Put simply, this is some really heavy stuff. This is nicely illustrated by the title track, which features such upbeat lyrics as ‘I kept a bottle by the foot of the bed’ and ‘I took a pill almost every night’. And this is the most upbeat song on the album! But it works because Jewel’s song writing, combined with the whole bands wonderfully understated playing and Ruth Radelet’s beautifully expressive vocals, come together in a unique way – it creates a sense of slowness. Kill For Love is a very slow album – the kind of thing that seems like it should exist on a crackly double LP rather than Spotify. It takes its time to get where it wants to go, always lingering on the painful bits, never rushing to get to an explosive chorus or anthemic, hands-in-the-air chant. And at 16 songs, this is not a short album either, with many of those songs are pushing 6, 7 or 8 minutes long. Other bands would condense songs like These Streets Will Never Look The Same and Running From the Sun into three and half minute chunks, but under the watchful eyes of Jewel they’ve been able to slowly develop, stretch out and evolve, turning what might seem like repetitive instrumentation into epic, meditative passages that you could quite happily listen to for hours on end. Guitars chug away, drums quietly patter way, and 80s synths play the same simple chord progressions over and over, but it never gets tiring. These slow builders come as no surprise, really, coming from a band who made their name with a 15 minute track that mimicked the ticking of a clock. But this type of song writing really comes into its own here, with these long stretches evoking lonely night drives,  lonelier night clubs, and, in the case of the title track, the loneliest of hearts.

The best art is always untimely, and Chromatics have created something that is so at odds with the instant thrill, pummelling noise, hyper-accelerated pleasure culture of 2012 that it just demands to be heard. That’s not to say it’s backwards looking, either – even though it moves along a pre-digital pace, Jewel uses this speed as a way to look at and critique modern society. To quote that interview again: ‘with emails, you read it when you want to read it, or they say they didn’t get it, or it bounces back. You’re always struggling with detachment and separation in a romantic relationship’. And ultimately, it’s this combination of past influences and forward-looking commentary that makes this one of the year’s best albums.

In short – Way better than the Drive soundtrack.

Rolo Tomassi – Astraea

Astraea may be ‘heaviest’ album on this definitely-not-a-list by quite some way (at least, in the traditional distorted guitar and screaming vocals sense of heavy), but that certainly shouldn’t put anyone off – this album represents the culmination of about seven years of musical development from one of the most progressive and hard working young bands in the country.

In previous years Tomassi albums were always highlights, but they always seemed to stop just short of genuine brilliance. Their début impressed with its wide range of ideas but suffered from a lack of focus as a result, and, while certainly a successful experiment for everyone involved, the Diplo-produced Cosmology was often a little too polished for its own good. So what’s changed? On the surface, things seem pretty similar. The quintet’s special brand of hardcore is as unashamedly proggy as ever, with the usual fiendishly technical instrumental parts hopping to and fro amongst an array of bizarre time signatures. Eva Spence retains the somewhat miraculous ability to flip-flop between a gorgeously tuneful coo and a pants-wettingly terrifying growl. And as per usual, songs lurch from shoegazey loveliness to industrial-strength metal in matter of seconds. But on Astraea these elements properly combine to create a truly coherent (yet sonically wild) whole.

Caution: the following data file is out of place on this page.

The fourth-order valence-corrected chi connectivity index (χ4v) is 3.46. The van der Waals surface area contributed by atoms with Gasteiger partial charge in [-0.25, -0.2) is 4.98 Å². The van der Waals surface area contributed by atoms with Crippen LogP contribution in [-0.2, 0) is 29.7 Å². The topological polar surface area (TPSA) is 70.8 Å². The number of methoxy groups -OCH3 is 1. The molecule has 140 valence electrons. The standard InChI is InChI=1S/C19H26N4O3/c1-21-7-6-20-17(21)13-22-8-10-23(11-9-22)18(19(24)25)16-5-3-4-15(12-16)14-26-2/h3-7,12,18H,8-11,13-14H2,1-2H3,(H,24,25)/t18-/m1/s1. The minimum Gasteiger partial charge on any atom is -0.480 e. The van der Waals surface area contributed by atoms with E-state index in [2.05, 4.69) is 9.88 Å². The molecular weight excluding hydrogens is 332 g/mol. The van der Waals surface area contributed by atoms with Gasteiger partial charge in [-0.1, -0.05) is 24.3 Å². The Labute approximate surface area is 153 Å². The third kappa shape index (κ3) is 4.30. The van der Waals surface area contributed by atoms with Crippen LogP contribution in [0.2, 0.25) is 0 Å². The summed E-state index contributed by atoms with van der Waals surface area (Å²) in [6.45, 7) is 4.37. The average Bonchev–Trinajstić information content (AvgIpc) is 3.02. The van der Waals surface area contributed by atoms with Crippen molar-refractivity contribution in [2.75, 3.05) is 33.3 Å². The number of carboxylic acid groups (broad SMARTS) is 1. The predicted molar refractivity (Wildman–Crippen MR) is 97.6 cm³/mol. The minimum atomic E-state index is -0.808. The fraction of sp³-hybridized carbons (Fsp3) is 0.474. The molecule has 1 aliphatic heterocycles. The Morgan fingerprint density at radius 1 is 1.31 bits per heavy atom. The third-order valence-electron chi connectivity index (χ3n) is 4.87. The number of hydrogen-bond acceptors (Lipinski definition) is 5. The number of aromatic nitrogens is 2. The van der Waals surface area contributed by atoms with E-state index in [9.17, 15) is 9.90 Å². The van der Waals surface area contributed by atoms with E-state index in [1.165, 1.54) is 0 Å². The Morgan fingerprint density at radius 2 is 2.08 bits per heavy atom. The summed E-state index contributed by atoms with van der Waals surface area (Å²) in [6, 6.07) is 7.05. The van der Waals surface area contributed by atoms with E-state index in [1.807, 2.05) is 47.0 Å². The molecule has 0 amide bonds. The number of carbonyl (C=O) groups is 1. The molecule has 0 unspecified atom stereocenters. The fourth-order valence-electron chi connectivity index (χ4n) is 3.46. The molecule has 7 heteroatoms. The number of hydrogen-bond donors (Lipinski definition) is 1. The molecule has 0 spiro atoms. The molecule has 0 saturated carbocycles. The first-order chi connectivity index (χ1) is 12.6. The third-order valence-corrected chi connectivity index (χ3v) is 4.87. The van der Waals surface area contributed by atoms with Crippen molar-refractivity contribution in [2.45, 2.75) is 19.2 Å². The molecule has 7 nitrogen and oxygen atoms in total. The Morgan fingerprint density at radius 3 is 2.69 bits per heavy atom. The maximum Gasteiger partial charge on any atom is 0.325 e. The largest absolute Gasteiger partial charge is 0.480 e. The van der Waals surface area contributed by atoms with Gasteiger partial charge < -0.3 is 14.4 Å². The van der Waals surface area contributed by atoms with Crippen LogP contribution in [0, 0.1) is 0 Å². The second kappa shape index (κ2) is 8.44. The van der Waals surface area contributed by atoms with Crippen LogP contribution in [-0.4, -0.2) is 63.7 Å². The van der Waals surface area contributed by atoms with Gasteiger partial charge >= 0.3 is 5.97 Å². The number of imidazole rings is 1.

The sung vocals are now less of a gimmick (hey, look, we can sing too!) and more of a real feature, and so the more usual shouty vocals feel even more powerful by comparison. And whereas previous attempts to meld genres were fun in an school-science-experiment-gone-awry sort of way (lounge jazz -> apocalyptic calypso funk -> Oasis covers -> metal ->K-Pop, for example), they now merge together completely and thrill in a school-science-experiment-gone-totally-awesomely-right way. The transition from classical piano to utter chaos on Empiresk is a particularly good moment here, but it’s the sublime final track Illuminare, with its shuddering, shimmering, shoegaze backdrop, that shows how far this band have come.

I never really felt like Rolo Tomassi were the kind of band that, in accordance with my general taste in music, ‘I should like’. Too heavy! Too screamy! Too scary!  But their initial ‘untitled’ EP drew me in with an utterly inexplicable musical gravity, and cuts from their first two albums like ‘I Love Turbulence’, ‘Fofteen’ and ‘Party Wounds’ do very strange things to my brain. Astraea manages to inspire this mixture of awe, wonder and fear on every track, and it’s this that marks Rolo Tomassi out as one of the most exciting and unique bands in the UK, a band that deserves to find plenty of fans outside the usual hardcore circles.

In short – a fantastic consolidation of their usual strengths as well a bold new direction from the Sheffield quintet.